Let’s keep the basin for everyone to use — paddlers of all kinds (kayakers, SUPs, canoes, rowing skulls), swimmers of all abilities, windsurfers, fishermen, dogs, hawks, birds and fish, etc.

With all the (amazing) winds that we get in the Gorge there are few places that offer protected, easily accessible waters.

Development of the basin area is inevitable, so let’s put some thought into this, together. A cable park just doesn’t serve the majority of those who use or can use the basin. I am not against development; simply for wise development.

Heidi Ribkoff

Hood River

Please block cable park

Dear Port Commissioners: My name is Jacques Rajotte, attracted by windsurfing and the beauty of this area since 1986.

I have been witness to the transformation of Hood River and the Columbia for 26 years and commend the port in its sensitivity to the area’s recreational potential, the event site, Waterfront Park, the water-edge walkway connecting the Hook to the Event Site, adding a beautiful dimension to our water front and community.

The water-edge walkway is not yet complete and more work is needed to connect it to the marina.

Recently the cable park issue came into play and I am very concerned; our limited waterfront property is valuable to the recreational enjoyment of our community. How can a non-local developer propose to basically take over the basin while not having even completed their hotel development? Who are these people? Is a public water-edge walkway in their proposal?

Are they aware of the multi-use potential of the basin? Are they sensitive to the negative feeling by the community that was very evident from the first day the cable park was proposed? Is their hotel development dependent on the cable park?

I feel very strongly that it is not in our community’s best interest to allow a cable park to monopolize the basin.

I urge you not to allow this project to move ahead, and as important, focus your attention on the developer’s plans for the waterfront immediately adjacent the hotel to ensure its future use and enjoyment by the public.

Jacques Rajotte

Hood River

Cable park a travesty

“Like putting a Walmart at the edge of the Grand Canyon”: The Columbia River Gorge is world-famous for the forces of nature that come into alignment here. It’s a celebration mecca of athleticism that harnesses the natural elements of the wind, waters and slopes in a combination and quality not found anywhere else on Earth. And it all exists in take-your-breath-away natural beauty with our lucky town of Hood River at the center.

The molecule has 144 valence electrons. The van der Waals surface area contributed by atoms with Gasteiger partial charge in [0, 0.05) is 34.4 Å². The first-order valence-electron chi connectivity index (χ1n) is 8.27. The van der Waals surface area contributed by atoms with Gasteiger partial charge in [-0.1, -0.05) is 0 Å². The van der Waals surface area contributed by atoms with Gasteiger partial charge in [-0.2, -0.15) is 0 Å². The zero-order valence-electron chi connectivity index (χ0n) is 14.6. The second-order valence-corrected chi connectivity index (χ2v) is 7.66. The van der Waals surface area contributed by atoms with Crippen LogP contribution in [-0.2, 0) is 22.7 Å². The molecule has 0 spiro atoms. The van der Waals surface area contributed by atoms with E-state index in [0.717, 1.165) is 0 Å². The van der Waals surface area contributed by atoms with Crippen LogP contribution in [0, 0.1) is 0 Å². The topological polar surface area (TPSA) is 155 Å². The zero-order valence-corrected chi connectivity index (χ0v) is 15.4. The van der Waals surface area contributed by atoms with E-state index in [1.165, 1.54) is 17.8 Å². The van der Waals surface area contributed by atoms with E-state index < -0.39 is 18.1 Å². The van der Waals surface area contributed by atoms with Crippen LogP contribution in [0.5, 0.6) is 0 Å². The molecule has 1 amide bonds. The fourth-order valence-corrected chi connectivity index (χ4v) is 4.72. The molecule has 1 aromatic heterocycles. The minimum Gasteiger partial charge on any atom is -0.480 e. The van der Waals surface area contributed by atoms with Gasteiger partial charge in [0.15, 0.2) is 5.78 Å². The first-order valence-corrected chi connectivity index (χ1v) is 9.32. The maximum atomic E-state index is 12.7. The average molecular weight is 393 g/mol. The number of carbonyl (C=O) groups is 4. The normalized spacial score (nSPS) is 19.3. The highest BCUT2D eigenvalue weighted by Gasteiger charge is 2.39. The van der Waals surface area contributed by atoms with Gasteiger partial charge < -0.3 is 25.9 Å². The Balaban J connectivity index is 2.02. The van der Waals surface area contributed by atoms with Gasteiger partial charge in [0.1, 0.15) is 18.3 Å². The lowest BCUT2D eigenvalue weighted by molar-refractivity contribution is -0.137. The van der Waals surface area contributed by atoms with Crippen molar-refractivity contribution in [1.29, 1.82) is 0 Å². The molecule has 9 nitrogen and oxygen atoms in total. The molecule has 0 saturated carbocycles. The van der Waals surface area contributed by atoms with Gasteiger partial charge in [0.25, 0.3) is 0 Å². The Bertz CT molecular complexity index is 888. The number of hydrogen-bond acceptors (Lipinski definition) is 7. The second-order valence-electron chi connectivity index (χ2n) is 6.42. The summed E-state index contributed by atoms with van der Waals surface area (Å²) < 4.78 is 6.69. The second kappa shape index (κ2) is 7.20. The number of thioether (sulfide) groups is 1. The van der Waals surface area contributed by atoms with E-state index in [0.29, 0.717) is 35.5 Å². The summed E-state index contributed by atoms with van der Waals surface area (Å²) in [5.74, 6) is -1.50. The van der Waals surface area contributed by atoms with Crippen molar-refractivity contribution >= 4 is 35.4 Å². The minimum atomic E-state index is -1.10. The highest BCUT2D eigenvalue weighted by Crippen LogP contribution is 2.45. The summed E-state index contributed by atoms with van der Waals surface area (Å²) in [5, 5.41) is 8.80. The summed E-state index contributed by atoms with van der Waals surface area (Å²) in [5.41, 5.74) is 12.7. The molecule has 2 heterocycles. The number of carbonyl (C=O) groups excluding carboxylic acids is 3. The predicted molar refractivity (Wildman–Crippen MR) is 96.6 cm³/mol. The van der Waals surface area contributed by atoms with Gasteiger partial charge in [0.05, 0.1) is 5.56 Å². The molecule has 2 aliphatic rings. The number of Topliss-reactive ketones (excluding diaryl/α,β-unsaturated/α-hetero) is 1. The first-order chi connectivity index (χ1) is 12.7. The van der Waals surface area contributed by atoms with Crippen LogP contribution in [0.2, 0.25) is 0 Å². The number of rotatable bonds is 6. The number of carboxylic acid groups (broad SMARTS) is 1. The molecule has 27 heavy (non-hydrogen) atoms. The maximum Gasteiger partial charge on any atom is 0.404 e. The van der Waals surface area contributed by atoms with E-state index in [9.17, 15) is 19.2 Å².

To put a motorized, noisy, eyesore such as the proposed cable park right in the very heart of the action (on a public waterway and shoreline, no less!) is so completely out of character with the environment and style here that the only thing I can think of comparing it to is putting a Walmart at the edge of the Grand Canyon, or an amusement park in Trout Lake with Mount Adams framed behind the roller coaster.

No, no and no! Like them, it would be a travesty and embarrassment of unthinkable proportions.

Daniel Dancer


Vote no on M’s 82-83

Measures 82 and 83 are constitutional amendments to build a private casino in Wood Village. I’ve lived in Wood Village for seven years and have seen positive changes that closing the Greyhound track has created — a Fred Meyer, Lowes, upscale restaurants and homes.

This growth didn’t come at the expense of livability. It came after the previous gambling establishment was closed!

A casino back into what has become a quaint Portland suburb will erode our quality of life. Should this matter to you? Yes, because the approval of 82/83 changes everything. A crap shoot allowing a casino anywhere in Oregon.

Oregon is known for its beauty, public coastline and diversity. Do we want to become Nevada?

It’s well-documented: casinos bring crime, traffic and noise. Just 300 feet from the proposed site are neighborhoods with children. What becomes of their quality of life when gamblers move through their streets at all hours?

We shouldn’t become an experiment in livability or questionable tourism. Oregonians soundly defeated a similar measure in 2010. However, foreign investors and their Lake Oswego cronies are back; this time with window dressing.

The old track needs planning, but too much has changed for the better since its closure to move backward with another gambling attraction. The developers talk about water parks, shops and theaters. But these wouldn’t make money without a casino.